White woman in wire-rimmed glasses smiling in a pose with a police hat and uniform on

To accomplish something means that you have successfully achieved what you set out to do when you started a task. If you accomplish something you are a person that has done well, typically because of study or practice. It takes hard work and dedication to accomplish anything successfully in life and on the job.

Columbus Police Department Chief Kimberley Jacobs is one of those people who has accomplished many tasks in her career. She joined the CPD in 1979 and was promoted to Commander in 1995. She moved to Deputy Chief in 2009 and has been in her current position as Chief of Police since 2012. She was the first woman to be promoted to each of those positions.

Chief Jacobs was appointed by the Governor to serve as a Commissioner on the Ohio Peace Officer Training Commission, she sits on the Board of Directors for the Center for Family Safety and Healing. Jacobs created a separate Domestic Violence report and was responsible for the reorganization of Internal Affairs to investigate all citizens complaints. Records show that Jacobs was even responsible for taking police “division personnel” on “field trips” to the U.S. Holocaust Memorial Museum and the new National Museum of African American History and Culture to teach them the importance of understanding their role as police in “protecting” Human and Civil rights. That’s a lot of accomplishments and there are more that I didn’t list.

It seems that Chief Jacobs has done a lot to ensure that the police officers that serve under her leadership have tools needed to “serve and protect” the people of Columbus, Ohio. It appears that she understands the importance of treating domestic violence victim differently than regular calls. Yet she hasn’t spoken out against allegations of reports of children, Black children, who are raped being sent “junk email” and not investigated. I guess the reorganization of Internal Affairs to investigate ALL citizens complaints still needs to be organized.

It seems the Governor felt that Chief Jacobs can lead the Ohio police departments into being able to “peacefully” resolve conflict through training. Of course, that may just be because the word “peace” is used in the same sentence as officer training that gives me that impression. However, the recent shooting death of a 24-year-old mother of two by an undercover Columbus police officer on August 23rd would make you think otherwise.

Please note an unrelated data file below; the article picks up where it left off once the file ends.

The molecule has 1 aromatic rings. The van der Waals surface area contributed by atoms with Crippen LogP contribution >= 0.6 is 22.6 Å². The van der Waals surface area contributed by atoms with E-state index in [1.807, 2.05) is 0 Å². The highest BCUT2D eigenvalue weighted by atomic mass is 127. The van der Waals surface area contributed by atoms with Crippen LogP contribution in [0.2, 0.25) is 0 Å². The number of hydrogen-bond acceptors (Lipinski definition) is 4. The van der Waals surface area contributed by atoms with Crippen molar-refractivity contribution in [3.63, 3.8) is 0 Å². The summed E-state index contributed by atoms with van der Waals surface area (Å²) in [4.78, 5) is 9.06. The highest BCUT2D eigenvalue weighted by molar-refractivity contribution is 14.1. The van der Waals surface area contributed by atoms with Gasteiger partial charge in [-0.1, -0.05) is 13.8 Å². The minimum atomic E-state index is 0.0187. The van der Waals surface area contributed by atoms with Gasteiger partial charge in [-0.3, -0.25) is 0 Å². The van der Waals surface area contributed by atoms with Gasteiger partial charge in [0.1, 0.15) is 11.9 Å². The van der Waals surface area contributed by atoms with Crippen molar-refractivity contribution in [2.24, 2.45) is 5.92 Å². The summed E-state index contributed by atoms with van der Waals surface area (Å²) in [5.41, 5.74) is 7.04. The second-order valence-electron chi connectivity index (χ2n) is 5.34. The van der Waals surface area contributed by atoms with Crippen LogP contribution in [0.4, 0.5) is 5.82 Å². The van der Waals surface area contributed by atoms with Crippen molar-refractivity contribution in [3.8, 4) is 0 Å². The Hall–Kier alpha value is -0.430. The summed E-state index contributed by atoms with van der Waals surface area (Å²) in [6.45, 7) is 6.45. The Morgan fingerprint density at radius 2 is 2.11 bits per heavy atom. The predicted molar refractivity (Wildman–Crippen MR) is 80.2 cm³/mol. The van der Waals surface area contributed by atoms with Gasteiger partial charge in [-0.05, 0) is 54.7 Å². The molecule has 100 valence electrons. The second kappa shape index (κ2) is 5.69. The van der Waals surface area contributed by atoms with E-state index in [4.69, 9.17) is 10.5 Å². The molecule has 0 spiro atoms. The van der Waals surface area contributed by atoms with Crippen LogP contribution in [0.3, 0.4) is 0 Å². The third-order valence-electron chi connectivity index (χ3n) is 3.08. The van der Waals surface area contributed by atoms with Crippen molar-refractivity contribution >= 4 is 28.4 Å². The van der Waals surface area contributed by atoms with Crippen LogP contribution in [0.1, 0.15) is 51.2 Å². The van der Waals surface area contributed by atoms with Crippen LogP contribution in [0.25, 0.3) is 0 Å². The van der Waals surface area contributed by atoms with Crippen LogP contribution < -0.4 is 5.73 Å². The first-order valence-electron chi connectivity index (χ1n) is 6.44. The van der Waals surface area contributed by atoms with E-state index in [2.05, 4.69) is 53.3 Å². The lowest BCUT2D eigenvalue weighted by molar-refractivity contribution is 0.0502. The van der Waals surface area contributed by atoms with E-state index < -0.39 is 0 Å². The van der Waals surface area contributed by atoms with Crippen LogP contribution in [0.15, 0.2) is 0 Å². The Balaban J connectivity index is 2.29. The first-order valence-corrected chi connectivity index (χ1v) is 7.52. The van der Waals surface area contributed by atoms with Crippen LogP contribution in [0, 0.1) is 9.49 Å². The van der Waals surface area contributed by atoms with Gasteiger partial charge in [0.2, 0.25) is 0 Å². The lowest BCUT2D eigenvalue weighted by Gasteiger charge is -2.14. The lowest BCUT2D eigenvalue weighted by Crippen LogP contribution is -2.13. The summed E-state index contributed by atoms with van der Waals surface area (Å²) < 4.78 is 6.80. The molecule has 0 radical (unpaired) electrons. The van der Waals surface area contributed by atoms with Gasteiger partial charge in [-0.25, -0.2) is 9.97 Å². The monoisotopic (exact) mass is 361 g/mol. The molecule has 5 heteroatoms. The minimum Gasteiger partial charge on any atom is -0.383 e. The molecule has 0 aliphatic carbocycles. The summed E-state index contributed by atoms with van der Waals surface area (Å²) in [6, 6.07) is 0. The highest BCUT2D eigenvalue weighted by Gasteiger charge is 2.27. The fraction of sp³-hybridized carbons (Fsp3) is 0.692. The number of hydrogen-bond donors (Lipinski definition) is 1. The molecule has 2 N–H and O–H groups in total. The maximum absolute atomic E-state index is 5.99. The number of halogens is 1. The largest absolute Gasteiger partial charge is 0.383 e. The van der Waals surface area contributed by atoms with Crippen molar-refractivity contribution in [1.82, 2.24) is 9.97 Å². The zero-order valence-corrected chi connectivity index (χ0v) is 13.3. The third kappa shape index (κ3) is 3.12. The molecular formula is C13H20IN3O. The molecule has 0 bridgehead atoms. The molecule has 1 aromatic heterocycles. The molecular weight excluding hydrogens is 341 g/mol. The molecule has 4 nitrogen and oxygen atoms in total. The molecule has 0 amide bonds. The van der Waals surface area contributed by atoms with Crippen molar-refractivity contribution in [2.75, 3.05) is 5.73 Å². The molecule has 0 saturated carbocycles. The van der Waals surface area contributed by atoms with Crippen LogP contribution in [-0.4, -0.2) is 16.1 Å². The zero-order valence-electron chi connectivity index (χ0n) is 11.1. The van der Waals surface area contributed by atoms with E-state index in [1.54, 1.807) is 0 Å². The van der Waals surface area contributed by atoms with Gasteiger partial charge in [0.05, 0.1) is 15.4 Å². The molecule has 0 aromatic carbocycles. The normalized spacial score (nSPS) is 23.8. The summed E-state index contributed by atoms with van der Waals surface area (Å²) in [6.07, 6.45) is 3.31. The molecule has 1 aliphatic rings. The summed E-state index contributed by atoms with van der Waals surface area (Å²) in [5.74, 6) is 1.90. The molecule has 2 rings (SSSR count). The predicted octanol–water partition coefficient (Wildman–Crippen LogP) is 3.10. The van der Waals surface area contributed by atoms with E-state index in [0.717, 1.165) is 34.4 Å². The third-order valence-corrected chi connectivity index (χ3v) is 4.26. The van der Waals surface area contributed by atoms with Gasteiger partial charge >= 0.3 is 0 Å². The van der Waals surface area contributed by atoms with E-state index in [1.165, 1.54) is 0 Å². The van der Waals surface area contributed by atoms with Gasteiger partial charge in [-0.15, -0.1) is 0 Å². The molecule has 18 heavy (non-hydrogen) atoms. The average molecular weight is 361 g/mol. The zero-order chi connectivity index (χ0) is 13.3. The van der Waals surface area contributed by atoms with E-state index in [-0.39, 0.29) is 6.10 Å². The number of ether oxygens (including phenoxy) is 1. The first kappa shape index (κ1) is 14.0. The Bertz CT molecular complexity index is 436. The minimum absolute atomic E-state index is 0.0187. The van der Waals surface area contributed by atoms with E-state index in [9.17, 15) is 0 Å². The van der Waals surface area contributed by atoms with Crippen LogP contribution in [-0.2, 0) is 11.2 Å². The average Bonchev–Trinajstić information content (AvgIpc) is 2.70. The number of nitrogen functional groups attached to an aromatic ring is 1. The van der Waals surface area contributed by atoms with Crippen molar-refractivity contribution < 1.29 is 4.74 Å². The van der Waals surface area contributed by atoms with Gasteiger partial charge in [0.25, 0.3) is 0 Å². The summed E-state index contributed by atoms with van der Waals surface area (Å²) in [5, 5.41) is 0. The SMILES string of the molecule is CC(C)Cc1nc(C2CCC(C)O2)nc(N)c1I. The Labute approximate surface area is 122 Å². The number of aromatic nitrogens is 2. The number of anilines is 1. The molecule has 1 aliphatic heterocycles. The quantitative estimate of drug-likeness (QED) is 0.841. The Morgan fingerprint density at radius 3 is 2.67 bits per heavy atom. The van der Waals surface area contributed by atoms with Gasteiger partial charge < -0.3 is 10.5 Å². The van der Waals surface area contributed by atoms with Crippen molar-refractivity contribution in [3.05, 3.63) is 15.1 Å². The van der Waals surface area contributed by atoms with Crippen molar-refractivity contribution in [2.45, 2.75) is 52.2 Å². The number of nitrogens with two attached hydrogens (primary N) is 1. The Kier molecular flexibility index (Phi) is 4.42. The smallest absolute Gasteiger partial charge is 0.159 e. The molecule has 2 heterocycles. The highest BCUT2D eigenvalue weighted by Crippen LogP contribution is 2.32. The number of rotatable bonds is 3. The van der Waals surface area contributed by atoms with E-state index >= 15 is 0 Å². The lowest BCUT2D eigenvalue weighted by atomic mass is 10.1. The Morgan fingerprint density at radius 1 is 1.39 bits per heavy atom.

According to reports, he put her in his unmarked car, put her in a position that scared her, and he was stabbed in the hand and shot her eight times. Now, if you know about the Golden State Killer, who committed 12 murders and 45 rapes, then you can understand why any woman would be scared if a man pulled them into their car and, according to other reports, blocked her so she couldn’t get out of the car. As of this writing, Chief Jacobs has remained silent.

On August 22nd, the Columbus Department of Public Safety found that the Columbus Police and their internal affairs investigation unit of the CPD did not meet burden of proof in its charges against Lieutenant Melissa McFadden. They claimed McFadden created a “hostile work environment,” among other accusations. Chief Jacobs recommended McFadden be fired. Male police officers have beaten, shot and killed unarmed people, mostly Black males, which wouldn’t be known if not for social media and they have not been “recommended” to be fired by Jacobs. A police officer speaks out about discrimination and mistreatment of Black officers and she, McFadden, who is that Black woman police officer, must defend herself against her white female boss.Did I mention that another accomplishment of Jacobs is that she is a member of United Way’s Women’s Leadership Council and Pride Council?

What I would like to see Chief Jacobs accomplish is a way for her officers to use their video cameras on their person and in their cars; accomplish being a leader who understands that “the buck stops” with her, the boss, and that as the leader she needs to be willing to face the reporters, citizens and people who she serves and give us answers to our questions about how her department is run, how she feels about the actions that her police officers take, and what she plans to do about it to ensure that justice is served.

She testified to the President’s Task Force on 21st Century Policing. We may not be the president, but we do pay her salary and would appreciate some accountability from Chief Jacobs, in person, when the police officers who she leads fail to carry out their job duties in a professional, safe manner. If we, the people, could hear directly from Chief Jacobs, that would be a great accomplishment. Talk with us. We’ll listen.

Appears in Issue: